The Affordable Care Act (ACA) hasn't been very well received in conservative circles since it was signed into law six years ago. Many GOP-dominated states are at odds with provisions of the law, if not its basic premise: that government should be more involved with health insurance because it can contain costs and improve the quality of care. One provision in particular that has proved controversial is Medicaid expansion. The ACA as written forced states to take part in the expansion of Medicaid or risk losing federal funding. In 2012, the U.S. Supreme Court ruled that forcing states to adopt this policy was unconstitutional. This made Medicaid expansion a voluntary action on a state-by-state basis. There are currently 32 states that have adopted the expansion, and a handful still considering it. Even though Governor Mary Fallin initially rejected Medicaid expansion in November of 2012, Oklahoma is now amongst the states that are considering an expansion. If Oklahoma lawmakers agree to expand Medicaid, they will join other Republican states that ended up expanding Medicaid, including Tennessee, Arkansas, and Utah.

Oklahoma legislators are calling the proposal “Medicaid Rebalancing”. The plan promises to bring federal money to Oklahoma without a net increase in Medicaid enrollment numbers. The Oklahoma Health Care Authority proposes moving 175,000 people off of state Medicaid into Obamacare's private insurance markets. This is to make room for new Medicaid enrollees. If the Obama administration and the state approve the plan, the federal government will foot 90 percent of the Medicaid bill of these new enrollees. In order to fund the state’s 10 percent share of the cost, Oklahoma will add a $1.50 tax on each pack of cigarettes sold in the state.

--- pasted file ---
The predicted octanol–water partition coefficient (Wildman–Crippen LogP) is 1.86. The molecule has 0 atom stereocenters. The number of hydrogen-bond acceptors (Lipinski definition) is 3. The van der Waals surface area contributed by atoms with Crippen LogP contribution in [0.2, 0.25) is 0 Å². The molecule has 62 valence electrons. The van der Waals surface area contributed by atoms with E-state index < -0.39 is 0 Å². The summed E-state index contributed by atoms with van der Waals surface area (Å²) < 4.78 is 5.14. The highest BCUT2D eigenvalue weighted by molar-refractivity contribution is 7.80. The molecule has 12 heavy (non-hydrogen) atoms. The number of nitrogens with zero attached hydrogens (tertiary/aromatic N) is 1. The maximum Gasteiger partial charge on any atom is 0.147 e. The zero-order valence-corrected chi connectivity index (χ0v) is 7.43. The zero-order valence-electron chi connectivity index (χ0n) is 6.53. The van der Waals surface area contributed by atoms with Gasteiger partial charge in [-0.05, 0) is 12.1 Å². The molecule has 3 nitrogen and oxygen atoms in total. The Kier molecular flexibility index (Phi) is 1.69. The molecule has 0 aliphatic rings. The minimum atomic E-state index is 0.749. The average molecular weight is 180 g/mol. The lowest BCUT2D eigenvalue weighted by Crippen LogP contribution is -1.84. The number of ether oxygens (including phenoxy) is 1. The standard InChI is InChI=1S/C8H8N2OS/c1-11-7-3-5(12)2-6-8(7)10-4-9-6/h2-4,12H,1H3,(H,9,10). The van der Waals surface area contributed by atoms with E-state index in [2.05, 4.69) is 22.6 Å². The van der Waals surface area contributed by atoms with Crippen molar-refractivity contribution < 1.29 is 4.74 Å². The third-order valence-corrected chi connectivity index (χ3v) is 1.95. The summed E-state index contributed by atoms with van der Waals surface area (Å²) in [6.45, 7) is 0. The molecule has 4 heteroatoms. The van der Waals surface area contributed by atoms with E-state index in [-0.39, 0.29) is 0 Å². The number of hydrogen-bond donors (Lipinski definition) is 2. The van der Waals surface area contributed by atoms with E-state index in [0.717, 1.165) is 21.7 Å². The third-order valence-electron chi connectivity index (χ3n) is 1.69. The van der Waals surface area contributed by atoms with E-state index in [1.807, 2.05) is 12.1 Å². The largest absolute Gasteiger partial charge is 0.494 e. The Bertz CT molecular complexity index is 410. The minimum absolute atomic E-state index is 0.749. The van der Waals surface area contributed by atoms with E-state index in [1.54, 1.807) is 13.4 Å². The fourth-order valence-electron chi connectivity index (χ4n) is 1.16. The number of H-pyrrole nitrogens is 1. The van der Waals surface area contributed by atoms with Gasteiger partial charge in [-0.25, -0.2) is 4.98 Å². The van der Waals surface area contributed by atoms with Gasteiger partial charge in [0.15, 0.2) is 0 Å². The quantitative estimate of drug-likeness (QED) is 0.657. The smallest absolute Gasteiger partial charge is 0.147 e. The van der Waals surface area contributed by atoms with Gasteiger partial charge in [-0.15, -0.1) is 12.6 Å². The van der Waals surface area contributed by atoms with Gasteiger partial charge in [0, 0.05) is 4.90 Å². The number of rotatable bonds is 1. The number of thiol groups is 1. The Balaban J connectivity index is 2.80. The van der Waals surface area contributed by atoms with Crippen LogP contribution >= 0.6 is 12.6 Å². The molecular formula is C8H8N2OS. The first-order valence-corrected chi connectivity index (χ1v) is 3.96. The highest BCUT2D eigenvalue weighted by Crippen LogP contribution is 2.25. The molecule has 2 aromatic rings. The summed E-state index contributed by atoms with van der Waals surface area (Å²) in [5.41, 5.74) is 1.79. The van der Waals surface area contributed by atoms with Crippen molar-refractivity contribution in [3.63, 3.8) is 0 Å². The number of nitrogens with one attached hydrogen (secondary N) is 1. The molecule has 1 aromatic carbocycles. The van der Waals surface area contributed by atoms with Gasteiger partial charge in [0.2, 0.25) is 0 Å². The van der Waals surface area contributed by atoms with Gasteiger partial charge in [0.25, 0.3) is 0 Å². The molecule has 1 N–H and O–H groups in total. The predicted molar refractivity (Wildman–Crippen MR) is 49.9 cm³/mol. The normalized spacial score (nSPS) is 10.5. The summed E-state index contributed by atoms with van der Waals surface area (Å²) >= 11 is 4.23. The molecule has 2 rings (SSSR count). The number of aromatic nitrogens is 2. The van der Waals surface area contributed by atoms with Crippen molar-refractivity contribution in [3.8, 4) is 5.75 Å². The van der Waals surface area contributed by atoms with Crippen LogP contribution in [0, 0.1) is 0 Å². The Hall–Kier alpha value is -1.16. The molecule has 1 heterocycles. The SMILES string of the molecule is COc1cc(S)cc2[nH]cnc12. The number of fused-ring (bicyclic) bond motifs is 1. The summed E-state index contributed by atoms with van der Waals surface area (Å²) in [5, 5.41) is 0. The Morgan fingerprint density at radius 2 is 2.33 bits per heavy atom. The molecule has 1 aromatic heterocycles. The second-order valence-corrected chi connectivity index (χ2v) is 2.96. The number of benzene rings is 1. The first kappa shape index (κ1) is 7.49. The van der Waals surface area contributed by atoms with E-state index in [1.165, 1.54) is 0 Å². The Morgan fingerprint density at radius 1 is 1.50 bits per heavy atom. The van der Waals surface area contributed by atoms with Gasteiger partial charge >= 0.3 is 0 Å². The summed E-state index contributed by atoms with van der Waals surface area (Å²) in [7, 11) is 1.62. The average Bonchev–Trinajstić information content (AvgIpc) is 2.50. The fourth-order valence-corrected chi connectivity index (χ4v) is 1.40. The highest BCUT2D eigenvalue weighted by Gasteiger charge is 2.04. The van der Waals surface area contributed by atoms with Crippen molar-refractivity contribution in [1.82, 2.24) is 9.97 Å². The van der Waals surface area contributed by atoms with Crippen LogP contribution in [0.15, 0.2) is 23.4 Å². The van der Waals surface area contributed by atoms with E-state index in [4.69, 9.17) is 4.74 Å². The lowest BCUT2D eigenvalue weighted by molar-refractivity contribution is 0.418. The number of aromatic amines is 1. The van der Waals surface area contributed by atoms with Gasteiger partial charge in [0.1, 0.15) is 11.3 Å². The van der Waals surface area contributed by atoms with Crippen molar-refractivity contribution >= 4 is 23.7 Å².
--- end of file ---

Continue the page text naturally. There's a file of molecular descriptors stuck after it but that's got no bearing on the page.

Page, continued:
Why did Oklahoma have such a serious change of heart when it comes to Medicaid expansion? Craig Jones, the President of the Oklahoma Hospital Association, told the Insurance Journal, "We are nearing a colossal collapse of our health care system in Oklahoma…we have doctors turning away patients. We have people with mental illnesses who are going without treatment. Hospitals are closing, and this is only going to get worse this summer if the Legislature does not act immediately to turn this around."

Oklahoma is facing a $1.3 billion hole in their budget that threatens to do serious damage to the state’s health care system. This huge budget deficit would force Oklahoma’s Medicaid agency to make cuts to physician reimbursements of up to 25 percent. These cuts would ultimately force nursing homes, and hospitals to close. Providers wouldn’t be able to afford to treat their Medicaid patients.

Rural areas and women would be acutely affected. Many rural health care providers would either have to relocate to more populous areas or close their doors. For example, the delivery of the vast majority of babies at McCurtain Memorial Hospital in rural Idabel, Oklahoma are billed to Medicaid. If the state cuts Medicaid reimbursements by 25 percent, McCurtain Memorial would be forced to close. This would leave many women without a feasible option for delivering babies, without driving many miles, potentially endangering them and their babies.

There are numerous individuals and groups in Oklahoma that oppose the OHCA’s Medicaid Rebalancing plan. Two groups not in favor are political advocacy groups the Oklahoma Council on Public Affairs, and Americans for Prosperity. The Oklahoma Council on Public Affairs objects to the proposal because of its lack of specific details, because it puts hundreds of thousands of able-bodied Oklahomans on Medicaid (making it Medicaid expansion regardless of what it’s called), and because the costs will likely be much greater than estimated.

 It remains to be seen whether the Oklahoma Health Care Authority's proposal will be adopted in some form or another, but what is clear is that the status quo is not sustainable. Major changes of one type or another are needed to stabilize Oklahoma’s health care system.